Africa

More Members Withdraw from the ICC – What should the Court do to Avoid Falling Apart?


The International Criminal Court (ICC) has taken yet another blow to its legitimacy. Earlier this month, both Russia and the Philippines stated their intent to leave the court, raising the number of states intending to withdraw to five. Though Russia never ratified the Rome Treaty, which established the court, the fact that a major global power is intending to leave sends a signal to other less powerful nations like the Philippines, that it’s okay to leave. With these new departures, the ICC urgently needs to find ways to avoid a major exodus if it wants to avoid its complete demise.

So what are some measures the ICC can take right now?

First, it should convene an emergency meeting with all its members to candidly talk about the recent announcements made by Burundi, South Africa, Gambia, Russia, and the Philippines. Instead of criticizing these nations for their intent to leave, the ICC should discuss what they could have done to avoid these departures. This needs to be a soul-searching, so to speak, discussion to figure out how to move forward to avoid further departures. In addition, the court needs to remind its members of why it exists in the first place – to bring justice to those victims of the most atrocious crimes against humanity. This reminder might rekindle the fire in members of why they joined in the first place.

Image courtesy of Tory Rector, © 2008

Image courtesy of Tory Rector, © 2008

Second, its members need to set-up a summit to discuss structural reforms that need to be made. They need to get into the nitty gritty details to better understand what is and isn’t working. One of the many flaws of the court is the failure to keep members accountable for their actions because of the treaty’s non-binding nature. Though it’ll be difficult to get states to conform to language that keeps them accountable, the court needs to find consensus among its members to ensure they are keeping true to their commitments. This is pretty impossible to do, but some sort of solution needs to be found to give members peace of mind that justice is possible. Regardless, members of the ICC need to really discuss the immediate changes that need to take place to better improve the functioning of the court.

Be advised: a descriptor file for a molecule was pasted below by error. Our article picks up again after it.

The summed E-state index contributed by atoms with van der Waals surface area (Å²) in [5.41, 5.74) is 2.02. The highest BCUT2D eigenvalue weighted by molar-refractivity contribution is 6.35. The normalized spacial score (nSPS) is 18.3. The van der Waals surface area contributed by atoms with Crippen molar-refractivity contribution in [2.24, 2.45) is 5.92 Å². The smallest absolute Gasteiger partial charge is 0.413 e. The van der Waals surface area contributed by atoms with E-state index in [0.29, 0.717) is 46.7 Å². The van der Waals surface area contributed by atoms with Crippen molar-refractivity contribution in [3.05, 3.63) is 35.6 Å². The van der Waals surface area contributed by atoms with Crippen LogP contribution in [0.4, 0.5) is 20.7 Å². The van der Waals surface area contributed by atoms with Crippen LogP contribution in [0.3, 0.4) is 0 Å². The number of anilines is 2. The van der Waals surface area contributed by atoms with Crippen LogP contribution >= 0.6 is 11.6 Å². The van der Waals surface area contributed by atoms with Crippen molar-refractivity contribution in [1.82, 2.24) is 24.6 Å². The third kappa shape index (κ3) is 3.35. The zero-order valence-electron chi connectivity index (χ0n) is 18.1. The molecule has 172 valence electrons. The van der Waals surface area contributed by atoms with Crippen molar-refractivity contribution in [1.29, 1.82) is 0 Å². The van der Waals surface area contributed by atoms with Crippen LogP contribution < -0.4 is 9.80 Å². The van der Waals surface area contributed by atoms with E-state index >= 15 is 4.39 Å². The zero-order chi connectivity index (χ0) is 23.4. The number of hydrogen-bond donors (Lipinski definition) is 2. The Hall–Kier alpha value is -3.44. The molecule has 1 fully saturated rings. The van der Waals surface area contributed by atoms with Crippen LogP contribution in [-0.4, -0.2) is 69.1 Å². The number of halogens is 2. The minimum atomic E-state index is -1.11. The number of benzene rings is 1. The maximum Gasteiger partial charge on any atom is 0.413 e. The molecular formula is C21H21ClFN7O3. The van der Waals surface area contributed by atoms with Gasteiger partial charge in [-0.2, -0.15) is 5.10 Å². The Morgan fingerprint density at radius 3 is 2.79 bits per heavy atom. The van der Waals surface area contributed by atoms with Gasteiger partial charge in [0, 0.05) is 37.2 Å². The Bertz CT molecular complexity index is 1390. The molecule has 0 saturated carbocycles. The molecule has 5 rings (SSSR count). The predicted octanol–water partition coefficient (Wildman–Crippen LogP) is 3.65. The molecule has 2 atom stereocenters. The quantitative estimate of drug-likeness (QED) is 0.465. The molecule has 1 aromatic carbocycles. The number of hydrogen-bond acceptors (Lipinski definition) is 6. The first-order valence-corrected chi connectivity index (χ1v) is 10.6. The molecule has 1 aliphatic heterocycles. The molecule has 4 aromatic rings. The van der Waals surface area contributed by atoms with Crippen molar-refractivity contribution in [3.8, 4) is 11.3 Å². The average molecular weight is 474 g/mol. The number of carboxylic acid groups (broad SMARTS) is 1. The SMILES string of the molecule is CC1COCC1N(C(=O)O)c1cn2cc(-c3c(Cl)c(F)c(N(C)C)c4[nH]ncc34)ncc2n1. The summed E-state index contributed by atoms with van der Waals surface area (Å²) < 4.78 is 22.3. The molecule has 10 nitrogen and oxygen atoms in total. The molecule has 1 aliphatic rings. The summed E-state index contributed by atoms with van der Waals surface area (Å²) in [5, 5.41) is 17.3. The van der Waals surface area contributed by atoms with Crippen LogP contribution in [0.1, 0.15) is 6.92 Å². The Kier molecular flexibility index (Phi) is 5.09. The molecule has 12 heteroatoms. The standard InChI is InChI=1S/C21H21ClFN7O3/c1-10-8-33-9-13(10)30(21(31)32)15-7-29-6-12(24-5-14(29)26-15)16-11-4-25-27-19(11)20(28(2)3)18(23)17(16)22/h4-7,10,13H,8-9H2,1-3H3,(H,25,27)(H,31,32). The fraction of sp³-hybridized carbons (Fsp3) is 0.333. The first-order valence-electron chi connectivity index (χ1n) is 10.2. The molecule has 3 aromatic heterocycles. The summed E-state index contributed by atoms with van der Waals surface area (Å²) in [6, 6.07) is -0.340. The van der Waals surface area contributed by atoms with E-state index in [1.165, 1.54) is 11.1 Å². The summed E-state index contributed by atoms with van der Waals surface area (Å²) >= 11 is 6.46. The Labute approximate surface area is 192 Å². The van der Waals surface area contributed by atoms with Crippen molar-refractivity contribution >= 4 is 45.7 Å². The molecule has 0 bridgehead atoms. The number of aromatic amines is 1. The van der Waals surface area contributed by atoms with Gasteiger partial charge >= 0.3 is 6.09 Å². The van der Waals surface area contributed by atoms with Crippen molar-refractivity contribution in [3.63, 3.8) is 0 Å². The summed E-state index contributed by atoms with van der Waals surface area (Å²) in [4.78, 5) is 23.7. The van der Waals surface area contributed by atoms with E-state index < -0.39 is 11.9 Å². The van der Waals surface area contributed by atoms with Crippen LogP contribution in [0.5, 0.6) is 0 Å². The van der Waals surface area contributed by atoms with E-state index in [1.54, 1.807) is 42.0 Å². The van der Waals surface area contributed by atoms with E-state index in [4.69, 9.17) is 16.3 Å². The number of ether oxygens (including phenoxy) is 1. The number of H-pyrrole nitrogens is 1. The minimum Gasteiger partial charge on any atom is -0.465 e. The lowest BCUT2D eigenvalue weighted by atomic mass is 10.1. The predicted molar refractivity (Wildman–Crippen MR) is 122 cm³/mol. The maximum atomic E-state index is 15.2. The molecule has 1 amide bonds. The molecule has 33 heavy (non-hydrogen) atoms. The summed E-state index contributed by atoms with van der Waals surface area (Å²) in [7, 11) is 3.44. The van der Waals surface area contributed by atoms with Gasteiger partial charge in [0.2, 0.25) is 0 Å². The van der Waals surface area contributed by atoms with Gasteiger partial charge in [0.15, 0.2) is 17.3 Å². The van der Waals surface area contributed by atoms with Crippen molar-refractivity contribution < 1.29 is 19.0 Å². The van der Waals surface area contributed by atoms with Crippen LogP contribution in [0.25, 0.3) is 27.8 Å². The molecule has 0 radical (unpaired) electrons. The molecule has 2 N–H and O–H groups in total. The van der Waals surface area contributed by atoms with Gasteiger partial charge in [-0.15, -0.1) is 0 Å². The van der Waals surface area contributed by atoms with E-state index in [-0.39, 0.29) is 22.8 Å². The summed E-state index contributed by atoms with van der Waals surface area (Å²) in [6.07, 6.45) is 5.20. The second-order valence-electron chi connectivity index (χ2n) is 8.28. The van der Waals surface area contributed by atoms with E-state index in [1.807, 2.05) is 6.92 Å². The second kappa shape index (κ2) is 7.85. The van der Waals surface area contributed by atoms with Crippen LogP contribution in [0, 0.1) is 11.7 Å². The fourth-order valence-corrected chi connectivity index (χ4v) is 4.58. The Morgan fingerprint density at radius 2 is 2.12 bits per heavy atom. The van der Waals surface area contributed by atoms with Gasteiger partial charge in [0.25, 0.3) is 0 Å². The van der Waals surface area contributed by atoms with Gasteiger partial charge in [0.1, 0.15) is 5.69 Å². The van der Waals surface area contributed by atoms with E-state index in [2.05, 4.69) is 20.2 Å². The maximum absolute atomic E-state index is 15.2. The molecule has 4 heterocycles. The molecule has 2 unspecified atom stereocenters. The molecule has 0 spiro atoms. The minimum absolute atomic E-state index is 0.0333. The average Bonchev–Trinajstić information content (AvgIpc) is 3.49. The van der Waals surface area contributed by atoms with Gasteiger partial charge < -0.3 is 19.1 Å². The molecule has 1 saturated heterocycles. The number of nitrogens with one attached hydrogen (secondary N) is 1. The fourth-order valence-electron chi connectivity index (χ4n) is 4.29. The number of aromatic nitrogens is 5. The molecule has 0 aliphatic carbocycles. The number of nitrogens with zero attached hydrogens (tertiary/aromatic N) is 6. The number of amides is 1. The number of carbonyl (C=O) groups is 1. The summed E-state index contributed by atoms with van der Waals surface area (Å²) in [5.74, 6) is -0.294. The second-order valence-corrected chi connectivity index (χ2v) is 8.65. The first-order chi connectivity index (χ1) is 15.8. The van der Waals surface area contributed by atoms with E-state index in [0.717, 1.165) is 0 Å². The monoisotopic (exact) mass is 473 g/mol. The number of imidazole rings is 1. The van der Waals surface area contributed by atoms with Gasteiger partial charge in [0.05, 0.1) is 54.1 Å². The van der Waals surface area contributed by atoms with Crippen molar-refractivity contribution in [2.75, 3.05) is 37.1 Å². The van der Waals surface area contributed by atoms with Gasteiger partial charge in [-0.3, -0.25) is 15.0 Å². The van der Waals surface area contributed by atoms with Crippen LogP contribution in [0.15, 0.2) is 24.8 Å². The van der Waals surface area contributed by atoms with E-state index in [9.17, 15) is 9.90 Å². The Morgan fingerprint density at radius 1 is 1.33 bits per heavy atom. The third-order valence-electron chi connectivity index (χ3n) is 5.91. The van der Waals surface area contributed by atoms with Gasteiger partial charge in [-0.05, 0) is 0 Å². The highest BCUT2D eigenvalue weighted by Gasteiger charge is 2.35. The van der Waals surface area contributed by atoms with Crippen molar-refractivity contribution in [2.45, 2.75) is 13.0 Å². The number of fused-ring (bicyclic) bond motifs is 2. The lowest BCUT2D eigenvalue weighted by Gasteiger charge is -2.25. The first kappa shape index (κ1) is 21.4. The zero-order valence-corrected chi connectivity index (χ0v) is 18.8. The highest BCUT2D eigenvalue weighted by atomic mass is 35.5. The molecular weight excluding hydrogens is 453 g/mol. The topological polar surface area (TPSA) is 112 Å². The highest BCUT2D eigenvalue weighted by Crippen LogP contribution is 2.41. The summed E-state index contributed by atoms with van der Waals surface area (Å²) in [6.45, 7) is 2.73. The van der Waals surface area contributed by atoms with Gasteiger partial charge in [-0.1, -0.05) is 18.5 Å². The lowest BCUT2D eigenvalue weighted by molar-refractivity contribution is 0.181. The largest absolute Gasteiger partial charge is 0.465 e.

Third, the court needs to reassure African nations that they aren’t being targeted. Yes, the court has cases against countries like the Philippines in the docket, but the court needs to find a way to really stress to African countries that they aren’t the only ones being tried in court. Former UN Secretary General Kofi Annan took this first step by encouraging African countries to remain a part of the international justice system, but other high-level officials should do so as well. The legitimacy of the court lies in the diversity of its members.

These recommendations are just some quick and easy measures the court can do immediately to avoid further falling into an abyss.  At this point, it’s hard to say whether any of these measures would prevent more members from withdrawing from the court.  But what I can personally say is that I truly believe in the good of the court. The ICC is an institution that fights for justice on behalf of victims of serious crimes against humanity, and so it would be a shame for the court to leave these victims feeling hopeless.

The ICC’s future is hanging on a thread, and with the new announcements, it’s become evident that structural changes and reforms need to be made if it wants to avoid falling into a pitfall, leading to its eventual extinction. It would be regretful to see the International Criminal Court vanish from the Earth.

 

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